A new year will begin in three days. The passage of time has a special meaning for birders. But while we’re deeply attuned to the seasons or the near-clockwork predictability of arrival and departure dates, it’s the Gregorian calendar year of 365 days that imposes the strictest temporal boundaries on this hobby. For listers, annual lists reset to zero at midnight on January 1st with Sisyphean reliability, sending these compulsive birders out at the first light of the new year – or earlier – to tick a new round of first-of-year birds to begin the entire obsessive process anew. The most competitive of all undertakings in birding is the big year, a quest to see as many birds as possible within a single calendar year. Migration is a regular, annual event, often requiring radical rearrangement of personal schedules every year. We even learn how to age some birds by the plumage they acquire after certain numbers of years in the world.
Of course, the year is also an important measure in the world of drink. Many wines and spirits are described in terms of vintage or years spent aging, and this information is often essential for understanding the origin, quality, and even legal definitions of a particular style. Most beers, being less well-preserved due to their lower alcohol content, are less often allowed to reach their first birthdays and beyond. But while most beers are enjoyed fresh, a handful can benefit from careful maturation last years. Beers reserved for the cellar are generally the strongest, darkest, and maltiest of styles: the heaviest stouts, the most potent Belgian dark ales, and old ales and barleywines, two similar English styles historically brewed on account of their imposing richness, strong malt flavors, and warming, wine-like alcohol levels. As in wine, the years spent in the cellar can have an enriching effect on a beer, perhaps mellowing its rougher edges, rounding out flavors, or allowing qualities muted in its youth to shine through as it matures. Serious drinkers will even engage in “vertical tastings”, in which several vintages of a beer are tasted in chronological order in a single session for a year-to-year assessment.
I only had one bottle of this week’s beer – a barleywine – so there was no vertical tasting, but at 10.5% alcohol by volume, three-quarters of a liter of strong ale was more than enough for me and my drinking companion on a weeknight. Vermilion Barleywine is brewed by Perennial Artisan Ales of St. Louis, Missouri as an annual special release. My bottle was brewed in December 2014 and given to me a gift, and it’s been sitting untouched ever since – out of sight, but never completely out of mind. Three years is fairly old for a beer, but I had faith that this durable beer would hold up and my patience would be rewarded. Barleywines can be enjoyed while young, and some say they’re at their best after five years or so, so splitting the difference seemed a sensible choice. And there’s a bird on the label, which only heightened the urgency of trying this beer after such a wait.
According to Perennial Artisan Ales, Vermilion Barleywine owes its name to the claret tints this beer displays when held to the light. North American birders spotting the word “vermillion” in a beer review here might reasonably expect to find a Vermilion Flycatcher (Pyrocephalus rubinus) on the bottle, but instead we get the much more familiar Northern Cardinal (Cardinalis cardinalis) with Vermilion Barleywine. I could quibble about this, but this beer is a decidedly heavy, wintertime sipper, much better marketed with a picture-perfect cardinal sitting in a snow-covered field than by the arid, southwestern haunts of a flycatcher that barely winters in the United States. Perhaps the brewery also wanted to avoid any unhappy associations between beer and flies (there’s a reason beer steins have those funny flip-top lids), though I find the tyrant flycatchers the beeriest of all avian families, with the Olive-sided Flycatcher’s pushy “Quick! Three beers!” demand, and the Alder Flycatcher hawking “Free beer!” when it isn’t busy hawking insects. Be that as it may, this is the first time we’ve seen a beer with a cardinal on it – a somewhat surprising first given the species’s popularity as a logo and mascot.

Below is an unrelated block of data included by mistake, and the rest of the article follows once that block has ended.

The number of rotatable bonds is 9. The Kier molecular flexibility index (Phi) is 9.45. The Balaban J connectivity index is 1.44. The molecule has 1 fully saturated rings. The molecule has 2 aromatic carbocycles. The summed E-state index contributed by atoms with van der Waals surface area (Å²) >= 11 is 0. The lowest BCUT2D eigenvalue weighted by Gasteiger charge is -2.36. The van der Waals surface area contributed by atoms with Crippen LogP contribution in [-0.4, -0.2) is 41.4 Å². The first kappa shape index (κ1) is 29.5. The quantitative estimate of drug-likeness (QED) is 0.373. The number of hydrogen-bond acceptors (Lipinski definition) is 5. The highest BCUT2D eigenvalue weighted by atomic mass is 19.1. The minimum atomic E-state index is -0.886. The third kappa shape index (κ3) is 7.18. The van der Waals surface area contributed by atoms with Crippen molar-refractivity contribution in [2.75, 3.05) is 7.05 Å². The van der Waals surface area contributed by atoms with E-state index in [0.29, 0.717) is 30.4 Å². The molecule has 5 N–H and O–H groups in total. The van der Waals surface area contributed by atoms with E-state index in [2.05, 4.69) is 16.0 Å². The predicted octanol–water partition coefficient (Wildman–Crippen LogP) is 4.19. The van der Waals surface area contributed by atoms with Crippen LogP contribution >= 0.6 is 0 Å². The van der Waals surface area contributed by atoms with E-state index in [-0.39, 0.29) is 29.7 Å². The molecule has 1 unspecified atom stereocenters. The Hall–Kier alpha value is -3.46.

Hmm, this one’s not vermilion at all.
I found the promised reddish shade of this barleywine less brilliant vermilion and more of a deep, warm maroon, tinting the edges of a dark russet beer crowned with a foamy, taupe head. The aroma is wonderfully layered, with a deep foundation of dark chocolate, fig jam, and molasses, topped with softer traces of oven-browned bread pudding, caramel, and toasted walnuts. A toffee fruitiness suggests bananas Foster, and there are slight touches of holiday baking spices, but no hop aroma to speak of – though I suspect this beer had some in its younger years. On the palate, this barleywine boasts a creamy sweetness that recalls rum raisin ice cream, tempered by the nuttiness of a dry sherry, with hints of licorice and warming alcohol. The mouthfeel is rich and velvety, drying out in the finish with bittersweet cocoa and a touch of woody maple syrup.
Vermilion Barleywine is a rich, warming treat for any cold, winter’s evening, but if you’ve taken care to vintage a bottle for a few years, it’s worth saving for a special occasion. A beer as bold as this can be paired with care with other strongly flavored pleasures that would overpower weaker draughts: sharp, salty blue cheeses like Stilton and Roquefort, cigars, or very rich, sweet desserts. And while it’s not the traditional Champagne, there’s nothing to say you couldn’t enjoy a good, aged barleywine as a nightcap on Sunday after ringing in the new year with the bubbly stuff.
Happy New Year and good birding in 2018! Tempus fugit.
Perennial Artisan Ales: Vermilion Barleywine
Four out of five feathers (Excellent)